Beth Holland

Food for thought…

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Yes! Use Cardboard!

A few weeks ago, I published a post about Cardboard Box Tools on Edutopia. The premise behind the article was the idea that children love to play with cardboard boxes because they are empty. A box could become anything, only limited by the child’s imagination. Therefore, when teachers start looking for apps or tools to use with students, one approach would be to seek out the digital equivalent: tools that are open ended, empty, and only limited by how the student chooses to use them. This morning, Simcha Schaum (@SimchaSchaum) tweeted the following:

I don’t disagree and thank Simcha for taking the time to raise the question. Actual cardboard could absolutely be used – and probably should be. Where the digital versions have value is in how the extend the audience and context of the physical boxes.

Cardboard Box + Explain Everything (iOS and Android)

One of my favorite things about Explain Everything is that it can be used to record and annotate on top of images as well as video. Students could create with cardboard, take pictures or video, and then annotate on top of that new media. This would allow them to offer reflections, explain their creative process, or archive their physical project – at some point, these projects will probably end up in a recycling bin… Additionally, incorporating Explain Everything can further extend the context of the literal cardboard box as students post their images or video online to share with others.

Cardboard Box + ThingLink (iOS and Web)

With ThingLink, students can create touchable images. Why not incorporate technology as a way to document the process or explain the design thinking behind the physical cardboard box creation. Students could take pictures of their cardboard projects and then add tags to explain design elements, offer up reflections, link to other images or videos to offer additional information, and share their creations with the world.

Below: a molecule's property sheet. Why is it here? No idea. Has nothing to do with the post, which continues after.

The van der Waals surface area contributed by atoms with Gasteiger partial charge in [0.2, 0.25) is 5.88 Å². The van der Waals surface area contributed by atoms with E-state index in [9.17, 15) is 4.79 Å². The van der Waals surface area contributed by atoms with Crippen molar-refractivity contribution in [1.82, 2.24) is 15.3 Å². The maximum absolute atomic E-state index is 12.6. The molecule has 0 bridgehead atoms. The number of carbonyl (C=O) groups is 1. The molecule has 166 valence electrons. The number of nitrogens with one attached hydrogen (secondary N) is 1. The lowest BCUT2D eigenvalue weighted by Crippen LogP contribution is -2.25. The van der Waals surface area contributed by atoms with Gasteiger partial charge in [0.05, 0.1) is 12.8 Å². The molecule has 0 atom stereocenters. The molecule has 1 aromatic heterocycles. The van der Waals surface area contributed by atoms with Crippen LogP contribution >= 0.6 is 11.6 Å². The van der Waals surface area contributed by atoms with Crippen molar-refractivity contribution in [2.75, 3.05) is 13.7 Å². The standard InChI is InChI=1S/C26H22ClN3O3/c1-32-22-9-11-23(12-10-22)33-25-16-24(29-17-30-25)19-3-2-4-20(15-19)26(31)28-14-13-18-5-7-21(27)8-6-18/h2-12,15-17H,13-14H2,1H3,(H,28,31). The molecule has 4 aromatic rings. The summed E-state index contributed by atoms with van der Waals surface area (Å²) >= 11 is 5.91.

Cardboard Box + Padlet (any device)

One of my favorite uses of Padlet is to create a digital gallery. Imagine a digital museum exhibit of all of the students’ cardboard creations! Students could display their work, and even have an opportunity to offer comments, suggestions, or feedback on the work of their peers.

The Role of the Real World in a Digital Classroom

Last spring, Greg Kulowiec (@gregkulowiec) and I co-authored this post to explore the relationship between the physical and the digital. We realized that when talking with teachers about bringing mobile devices into their classrooms, they often express concerns that connections to the physical world are being sacrificed by over-emphasizing the digital. We didn’t disagree. While I realize that my Edutopia post described ways in which to incorporate digital tools into the curriculum, that is not to say that there isn’t immense value in having students create in the physical world. Where the digital comes into play may be in how it allows for editing, remixing, improving and publishing. However, that is not to say that the physical world plays any less of a significant role.


Book Creator + Tellagami = eBooks with UDL Supports!

Strange things keep me awake sometimes, and last night it was Tellagami. Some of my EdTechTeacher colleagues love Tellagami. Sure, I can create a talking avatar. It can speak with my own voice if I record audio or via text-to-speech. However, I just found it sort of flat. I get that I could use it for App Smashing and have a mini-virtual me travel in and out of screencasts. In fact, Greg Kulowiec (@GregKulowiec) wrote an amazing post this week about Green Screen App Smashing with it.  But honestly, until about 4am, I just didn’t get it.